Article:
Doctor listening to a baby's heartbeat

  1. Do Your Pelvic Floor Exercises

In the three months following childbirth, a third of women suffer from urinary incontinence, but it can be embarrassing to discuss with your GP. In addition, bowel incontinence should not be forgotten as it can severely impact quality of life, long term health, relationships and employment. It is important therefore to talk to your GP about these issues as there are options to help including doing pelvic floor exercises or being referred to a women’s health physiotherapist. A useful app called Squeezy can help remind you to do pelvic floor exercises.

  1. Don’t for Get to Think about Contraception

You can have sex as soon as you and a partner both feel ready, there’s no ‘right time’. Having a baby can be both physically and emotionally demanding, so don’t feel pressured or put pressure on yourself to have sex before you’re ready. However remember you can get pregnant again from 21 days post birth. You can get contraception at the time of delivery, from a postnatal ward, at your 6-week GP check (or make an earlier appointment with your GP) or from a contraception or sexual health clinic.

  1. Exercise

Exercise is important to improve both physical and mental wellbeing. It can help you lose weight, improve back pain and strengthen pelvic floor muscles to reduce the risk of incontinence (leaking urine). It can improve mood and energy and reduce the effects of postnatal depression. Start with gentle exercise, such as walking, Pilates or yoga, as soon as you feel ready, as well as continuing pelvic floor exercises. If your bleeding gets heavier or you feel very tired, you may be overdoing it. It’s sensible to wait until your 6-week check before starting anything more strenuous. It’s also important to check whether your tummy muscles have separated, as this can be made worse by certain exercises.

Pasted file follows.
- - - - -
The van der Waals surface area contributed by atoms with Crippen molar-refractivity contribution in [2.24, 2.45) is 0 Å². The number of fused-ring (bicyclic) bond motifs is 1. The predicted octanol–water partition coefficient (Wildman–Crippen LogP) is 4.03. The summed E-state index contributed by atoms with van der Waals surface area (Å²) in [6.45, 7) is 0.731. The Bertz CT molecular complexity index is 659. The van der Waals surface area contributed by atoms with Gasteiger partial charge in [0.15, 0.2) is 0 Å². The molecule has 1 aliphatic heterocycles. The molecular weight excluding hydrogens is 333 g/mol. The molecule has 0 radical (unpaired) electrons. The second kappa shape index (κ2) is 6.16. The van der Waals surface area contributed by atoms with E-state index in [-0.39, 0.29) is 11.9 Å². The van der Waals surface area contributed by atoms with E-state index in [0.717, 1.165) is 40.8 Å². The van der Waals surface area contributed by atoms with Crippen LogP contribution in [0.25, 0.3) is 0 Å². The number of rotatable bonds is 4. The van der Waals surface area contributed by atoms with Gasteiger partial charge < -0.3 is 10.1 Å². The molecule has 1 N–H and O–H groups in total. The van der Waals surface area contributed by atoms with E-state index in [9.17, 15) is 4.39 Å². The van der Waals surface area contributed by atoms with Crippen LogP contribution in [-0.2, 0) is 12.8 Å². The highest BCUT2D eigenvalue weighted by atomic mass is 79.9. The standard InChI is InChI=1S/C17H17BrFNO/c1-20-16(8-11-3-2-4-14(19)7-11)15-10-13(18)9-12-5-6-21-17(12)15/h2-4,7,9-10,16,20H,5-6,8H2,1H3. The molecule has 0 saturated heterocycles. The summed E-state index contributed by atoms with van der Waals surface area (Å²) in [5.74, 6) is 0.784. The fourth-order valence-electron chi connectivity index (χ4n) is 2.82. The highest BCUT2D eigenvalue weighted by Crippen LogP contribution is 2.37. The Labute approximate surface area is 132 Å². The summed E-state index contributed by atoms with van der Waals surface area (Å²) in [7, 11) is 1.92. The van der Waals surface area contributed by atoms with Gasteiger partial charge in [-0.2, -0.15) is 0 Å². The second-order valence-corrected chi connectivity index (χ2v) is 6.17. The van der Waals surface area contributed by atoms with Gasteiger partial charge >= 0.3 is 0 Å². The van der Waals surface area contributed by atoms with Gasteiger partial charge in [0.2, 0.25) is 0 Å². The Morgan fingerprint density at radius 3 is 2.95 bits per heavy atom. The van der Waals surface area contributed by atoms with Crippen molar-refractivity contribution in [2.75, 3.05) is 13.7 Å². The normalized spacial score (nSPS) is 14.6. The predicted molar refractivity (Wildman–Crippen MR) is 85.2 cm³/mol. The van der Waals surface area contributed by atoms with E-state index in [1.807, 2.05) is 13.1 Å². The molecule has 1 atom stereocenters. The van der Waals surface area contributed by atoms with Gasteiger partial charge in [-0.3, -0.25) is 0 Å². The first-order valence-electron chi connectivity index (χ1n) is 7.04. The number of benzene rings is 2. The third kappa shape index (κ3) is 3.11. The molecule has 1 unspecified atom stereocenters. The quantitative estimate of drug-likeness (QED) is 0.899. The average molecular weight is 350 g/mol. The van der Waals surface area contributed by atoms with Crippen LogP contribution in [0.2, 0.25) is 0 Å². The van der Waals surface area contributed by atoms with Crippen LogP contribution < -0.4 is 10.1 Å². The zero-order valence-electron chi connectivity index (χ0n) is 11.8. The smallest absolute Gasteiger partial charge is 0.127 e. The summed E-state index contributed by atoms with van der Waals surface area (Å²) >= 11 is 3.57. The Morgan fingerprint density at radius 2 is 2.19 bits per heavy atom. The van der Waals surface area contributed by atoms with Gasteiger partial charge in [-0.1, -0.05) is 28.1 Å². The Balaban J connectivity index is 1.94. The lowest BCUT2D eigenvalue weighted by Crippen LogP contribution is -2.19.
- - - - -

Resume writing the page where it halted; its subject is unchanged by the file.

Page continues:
Post partum mother doing yoga.

  1. Remember to Eat Well

Postnatally, good nutrition’s important to help strengthen and repair your body as well as giving you the energy to look after your baby. It can also help with mood, tiredness, weight loss and breastfeeding. In addition don’t feel pressured to lose weight immediately, your body needs time to recover after the birth. It’s realistic to aim to be back to your pre-birth weight within 6 to 12 months of the birth. The best way to lose weight is to eat varied, healthy foods, start gentle exercise and set achievable goals that work for you. If you’re breastfeeding, this can also help with weight loss.

 

Giving birth is a life changing event, even more so during a pandemic. As a GP and mother I want to help raise awareness of the postnatal period (also known as the fourth trimester) and support other mothers during their postnatal journey. I have written an information booklet with the Family Planning Association for both GPs and mother and we are in the process of publishing one focused on the newborn. 

 

Interested in learning more about the author?  Read more articles from Dr Eloise Elphinstone: